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John Boehner vows to dismantle healthcare 'monstrosity'

As Republicans gain control of the House, John Boehner makes clear the direction he plans to take. Boehner is expected to become speaker, replacing Nancy Pelosi.

November 03, 2010|By Michael Muskal | Los Angeles Times

Republicans lost no time Wednesday making their presence felt as part of the new Washington power equation as top leaders pledged to modify the Obama administration's healthcare insurance overhaul and to work on creating jobs while reducing government spending.

In televised remarks to reporters, Rep. John Boehner, of Ohio, who is expected to become the new speaker of the House, replacing Nancy Pelosi, said Tuesday’s election was a mandate for his party to push the agenda on which it had successfully run and won control of one congressional chamber while picking up seats and influence in the Senate.

Boehner was pointed in his comments about healthcare, calling the existing law, the centerpiece of the Obama administration’s two years in office, a monstrosity that must be changed.

“The American people are concerned about the government takeover of healthcare,” he said. “I think it is important for us to lay the groundwork before we begin to repeal this monstrosity and replace it with common-sense reforms that will bring down the cost of healthcare insurance in America.”

President Obama will give his assessment of the elections later Wednesday at a news conference.

Boehner shied away from specifics, saying the party was studying how to proceed, but he made it clear the direction he wanted to move. The healthcare insurance overhaul was passed in the face of GOP opposition in both houses and became one of the main planks in the midterm elections.

“It’s pretty clear the Obama-Pelosi agenda is being rejected,” Boehner told reporters. “They want the president to change course, and I think change course we will.”

Republicans picked up an estimated 60 seats in the House with perhaps two dozen races still undecided. On the Senate side, Republicans picked up six seats, with three contests still to be determined.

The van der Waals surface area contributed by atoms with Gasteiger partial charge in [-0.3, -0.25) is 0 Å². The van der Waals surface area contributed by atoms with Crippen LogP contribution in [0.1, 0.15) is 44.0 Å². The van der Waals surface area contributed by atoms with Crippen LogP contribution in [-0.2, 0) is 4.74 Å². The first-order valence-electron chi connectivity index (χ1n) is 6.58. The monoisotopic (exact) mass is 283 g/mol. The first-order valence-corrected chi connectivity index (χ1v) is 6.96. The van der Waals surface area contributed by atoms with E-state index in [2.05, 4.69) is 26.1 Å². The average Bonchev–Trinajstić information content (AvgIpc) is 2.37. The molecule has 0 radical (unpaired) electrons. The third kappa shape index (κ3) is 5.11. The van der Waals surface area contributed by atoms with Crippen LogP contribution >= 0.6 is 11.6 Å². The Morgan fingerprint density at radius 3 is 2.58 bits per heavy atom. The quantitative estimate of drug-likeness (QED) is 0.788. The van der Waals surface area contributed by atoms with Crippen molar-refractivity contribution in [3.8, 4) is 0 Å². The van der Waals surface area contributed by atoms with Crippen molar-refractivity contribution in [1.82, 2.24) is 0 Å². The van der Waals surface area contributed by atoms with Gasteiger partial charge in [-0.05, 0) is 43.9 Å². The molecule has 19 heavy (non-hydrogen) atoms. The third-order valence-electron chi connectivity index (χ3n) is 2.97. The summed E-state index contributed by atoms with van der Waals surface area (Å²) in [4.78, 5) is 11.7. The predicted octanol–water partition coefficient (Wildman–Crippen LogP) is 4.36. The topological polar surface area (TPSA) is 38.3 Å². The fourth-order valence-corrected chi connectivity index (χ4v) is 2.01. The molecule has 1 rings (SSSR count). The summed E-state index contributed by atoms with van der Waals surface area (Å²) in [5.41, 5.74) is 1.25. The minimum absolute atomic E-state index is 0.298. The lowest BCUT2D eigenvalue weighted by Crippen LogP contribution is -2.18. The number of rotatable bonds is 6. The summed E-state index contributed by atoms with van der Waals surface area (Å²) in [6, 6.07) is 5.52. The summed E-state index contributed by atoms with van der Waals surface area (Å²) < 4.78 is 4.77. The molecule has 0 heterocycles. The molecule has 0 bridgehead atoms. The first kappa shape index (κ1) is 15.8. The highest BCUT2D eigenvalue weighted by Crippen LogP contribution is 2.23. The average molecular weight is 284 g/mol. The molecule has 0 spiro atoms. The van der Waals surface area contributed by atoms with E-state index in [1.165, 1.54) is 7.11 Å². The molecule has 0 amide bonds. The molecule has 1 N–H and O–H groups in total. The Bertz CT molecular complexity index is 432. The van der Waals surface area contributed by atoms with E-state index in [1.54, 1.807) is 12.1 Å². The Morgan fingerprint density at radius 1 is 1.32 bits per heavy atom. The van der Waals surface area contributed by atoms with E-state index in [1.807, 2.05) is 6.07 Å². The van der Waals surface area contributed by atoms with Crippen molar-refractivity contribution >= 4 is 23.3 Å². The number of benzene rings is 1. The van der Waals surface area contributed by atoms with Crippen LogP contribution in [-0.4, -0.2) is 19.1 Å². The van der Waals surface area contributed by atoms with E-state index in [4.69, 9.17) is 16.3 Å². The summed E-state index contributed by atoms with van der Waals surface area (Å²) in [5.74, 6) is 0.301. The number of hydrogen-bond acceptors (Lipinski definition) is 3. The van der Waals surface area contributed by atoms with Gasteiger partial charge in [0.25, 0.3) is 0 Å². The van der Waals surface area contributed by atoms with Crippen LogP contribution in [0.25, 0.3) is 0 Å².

Boehner also said the economy was high on the GOP agenda.

“It's pretty clear the American people want us to do something about cutting spending here in Washington and helping to create an environment where we'll get jobs back,” he said.

“People want a government that seeks results,” said Rep. Eric Cantor, of Virginia, expected to become the second-most-powerful Republican in the House.

The news conference came a day after Republicans rolled up sizable gains in congressional districts and statehouses across the country and politicians took to the airwaves to try to place their mark on the next chapter of American politics.

Democrats, badly bruised by the loss of their majority in the House of Representatives and the gain of Republican influence in the Senate, were cautious and called for cooperation.

Republicans were eager to establish a new tone of conservative activism as they tried to shed their Democratic-inspired image of being merely obstructionist and unwilling to accept responsibility for making the hard choices involved in governing.

"We've been given a second chance and a golden opportunity," said Cantor on CBS' "The Early Show." Cantor is expected to become majority leader when the new Congress convenes.

Democrats on Wednesday are expected to acknowledge the electoral drubbing they took in the House but point out they did better than expected in the Senate, where the GOP fell short of the goal of winning a majority.

"The time for politics is now over," said Sen. Harry Reid, the majority leader who held on to his seat in a tough battle with "tea party" movement favorite, Sharron Angle.

"Just saying no doesn't do the trick," he said on ABC's "Good Morning America."

But Democrats and establishment Republicans will have to contend with a new movement, the tea-party caucus, those new legislators in both congressional chambers who will go to Washington with a sharply conservative agenda, including deficit reduction and changes to legislation such as the healthcare insurance overhaul.

The tea-party group is expected to be a wild card as Washington braces for the new era of divided government and its expected effect on presidential politics until the 2012 elections.

"People complain a lot about gridlock, but whenever you analyze government, federal government or state government, it seems like the most fiscally conservative government is always divided government," said Rand Paul, on NBC's "Today." Paul won the Senate seat from Kentucky.

Paul will be joined by other tea-party favorites -- Mike Lee in Utah and Marco Rubio in Florida.

The GOP also captured 10 governorships from the Democrats.

michael.muskal@latimes.com
twitter.com/LATimesmuskal

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